99% of the time, there will always be matches left over by the time the striking surface is completely useless. Buying strike anywhere matches is not a fix, since that's avoiding the question entirely and certainly isn't a "fix" or a "hack". What's an alternate striking surface for book and box matches when this happens?
The Safety In Safety Matches
The striking surface of books of "safety" matches (and on some matchbox containers) contains the necessary chemical accelerant for combustion in addition to a rough surface for abrasion.
The way it works is that "rubbing" the flammable match-head material against the accelerant-containing striking-surface "mixes" the two by friction — producing a flame.
Alone, the match head lacks the chemical activity to lower its point of combustion by most any amount of friction. The coating on the match head will crumble long before enough friction can accumulate enough heat. It is combustible, however, as holding a nearly bare match head will still flare-up.
Using any untreated rough surface alone will not work with safety matches.
You can ensure they work optimally with the minimum of effort by conserving the best storage practices.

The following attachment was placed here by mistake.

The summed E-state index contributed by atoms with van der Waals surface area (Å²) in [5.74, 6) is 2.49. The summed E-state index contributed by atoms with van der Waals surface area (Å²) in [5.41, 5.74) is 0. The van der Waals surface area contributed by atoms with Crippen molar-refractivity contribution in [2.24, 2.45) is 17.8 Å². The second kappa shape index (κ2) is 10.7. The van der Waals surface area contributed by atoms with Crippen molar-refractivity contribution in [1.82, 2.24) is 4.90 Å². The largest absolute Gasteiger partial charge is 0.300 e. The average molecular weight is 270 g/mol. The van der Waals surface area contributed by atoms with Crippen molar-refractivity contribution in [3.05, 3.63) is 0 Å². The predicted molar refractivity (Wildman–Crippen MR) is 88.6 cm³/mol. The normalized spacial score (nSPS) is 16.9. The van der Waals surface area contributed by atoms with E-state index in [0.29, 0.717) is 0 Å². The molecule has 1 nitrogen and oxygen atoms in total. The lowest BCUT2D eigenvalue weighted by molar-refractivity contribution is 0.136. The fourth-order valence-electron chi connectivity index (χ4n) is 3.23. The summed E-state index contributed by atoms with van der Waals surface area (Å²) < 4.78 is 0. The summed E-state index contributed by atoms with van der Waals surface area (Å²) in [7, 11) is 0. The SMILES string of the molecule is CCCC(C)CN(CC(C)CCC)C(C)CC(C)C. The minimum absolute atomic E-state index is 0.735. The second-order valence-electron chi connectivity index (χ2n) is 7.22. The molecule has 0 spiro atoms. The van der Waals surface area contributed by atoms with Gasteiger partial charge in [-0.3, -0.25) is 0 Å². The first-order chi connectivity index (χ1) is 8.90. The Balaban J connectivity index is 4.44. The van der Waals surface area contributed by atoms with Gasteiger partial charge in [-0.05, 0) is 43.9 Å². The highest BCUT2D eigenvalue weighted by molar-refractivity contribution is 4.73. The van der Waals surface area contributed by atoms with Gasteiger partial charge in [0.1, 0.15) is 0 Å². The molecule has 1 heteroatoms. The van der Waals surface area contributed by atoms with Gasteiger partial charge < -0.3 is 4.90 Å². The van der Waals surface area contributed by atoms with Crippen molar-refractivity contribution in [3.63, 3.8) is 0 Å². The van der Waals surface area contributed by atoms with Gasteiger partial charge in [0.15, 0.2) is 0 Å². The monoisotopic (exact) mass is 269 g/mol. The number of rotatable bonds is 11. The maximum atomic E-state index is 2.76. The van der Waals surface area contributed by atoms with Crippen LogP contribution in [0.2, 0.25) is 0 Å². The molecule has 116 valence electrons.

- Keep the match heads and striking surface as dry as possible. Humid conditions will allow the brittle surface to soften and discourage prompt combustion energy. The water-soluble soft surface will wear off plugging the rough surface of the striking surface.
- Keep the striking surface clean. In addition to supplying a necessary combustion component, a rough abrasion surface loses efficiency with loss of tooth - the ability to grind - as it fills in with dirt, lint, spent match-head material, etc.
- Use the minimum amount of force necessary. The match head is quite soft and can rub off to fill the striking surface prior to combustion.
- Use the minimum amount of striking surface necessary. Stroking the full length of the surface each time it is used limits its service by the limited width.
While this might not solve your search of alternate surfaces to use for safety matches, it might make future match-overstock less of an energy rip-off.
With some brands the striking surface wears out before even using half of the matches, with others it lasts for much longer than a boxful of matches (and you can use its striking surface for any leftover matches you have). Just avoid buying matchboxes with striking surface that wears out too quickly. (My web search revealed that the active ingredient of the striking surface of safety matches is red phosphorus, and it also revealed that it is not quite a good idea to deal with it on is own).